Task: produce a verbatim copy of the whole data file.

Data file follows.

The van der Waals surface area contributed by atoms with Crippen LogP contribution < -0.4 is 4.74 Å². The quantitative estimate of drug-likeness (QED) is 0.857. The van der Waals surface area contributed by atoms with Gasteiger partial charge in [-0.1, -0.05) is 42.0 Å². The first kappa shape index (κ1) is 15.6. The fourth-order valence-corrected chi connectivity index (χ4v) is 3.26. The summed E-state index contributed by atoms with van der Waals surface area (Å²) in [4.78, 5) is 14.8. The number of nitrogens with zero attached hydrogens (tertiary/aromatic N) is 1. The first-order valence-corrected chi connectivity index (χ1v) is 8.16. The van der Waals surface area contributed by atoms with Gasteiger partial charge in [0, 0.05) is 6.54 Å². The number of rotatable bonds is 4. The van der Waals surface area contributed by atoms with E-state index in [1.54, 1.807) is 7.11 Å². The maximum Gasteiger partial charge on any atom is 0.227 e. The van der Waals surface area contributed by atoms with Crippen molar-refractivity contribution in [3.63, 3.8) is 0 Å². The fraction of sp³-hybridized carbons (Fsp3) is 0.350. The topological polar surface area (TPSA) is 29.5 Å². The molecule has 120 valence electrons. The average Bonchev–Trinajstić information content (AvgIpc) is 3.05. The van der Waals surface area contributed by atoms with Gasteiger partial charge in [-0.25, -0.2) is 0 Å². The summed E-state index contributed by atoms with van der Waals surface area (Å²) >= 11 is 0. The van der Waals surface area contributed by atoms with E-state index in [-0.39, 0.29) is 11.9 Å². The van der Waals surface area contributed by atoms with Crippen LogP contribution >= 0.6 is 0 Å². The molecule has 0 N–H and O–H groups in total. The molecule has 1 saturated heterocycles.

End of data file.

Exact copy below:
The van der Waals surface area contributed by atoms with Crippen LogP contribution < -0.4 is 4.74 Å². The quantitative estimate of drug-likeness (QED) is 0.857. The van der Waals surface area contributed by atoms with Gasteiger partial charge in [-0.1, -0.05) is 42.0 Å². The first kappa shape index (κ1) is 15.6. The fourth-order valence-corrected chi connectivity index (χ4v) is 3.26. The summed E-state index contributed by atoms with van der Waals surface area (Å²) in [4.78, 5) is 14.8. The number of nitrogens with zero attached hydrogens (tertiary/aromatic N) is 1. The first-order valence-corrected chi connectivity index (χ1v) is 8.16. The van der Waals surface area contributed by atoms with Gasteiger partial charge in [0, 0.05) is 6.54 Å². The number of rotatable bonds is 4. The van der Waals surface area contributed by atoms with E-state index in [1.54, 1.807) is 7.11 Å². The maximum Gasteiger partial charge on any atom is 0.227 e. The van der Waals surface area contributed by atoms with Crippen molar-refractivity contribution in [3.63, 3.8) is 0 Å². The fraction of sp³-hybridized carbons (Fsp3) is 0.350. The topological polar surface area (TPSA) is 29.5 Å². The molecule has 120 valence electrons. The average Bonchev–Trinajstić information content (AvgIpc) is 3.05. The van der Waals surface area contributed by atoms with Gasteiger partial charge in [-0.25, -0.2) is 0 Å². The summed E-state index contributed by atoms with van der Waals surface area (Å²) >= 11 is 0. The van der Waals surface area contributed by atoms with E-state index in [-0.39, 0.29) is 11.9 Å². The van der Waals surface area contributed by atoms with Crippen LogP contribution >= 0.6 is 0 Å². The molecule has 0 N–H and O–H groups in total. The molecule has 1 saturated heterocycles.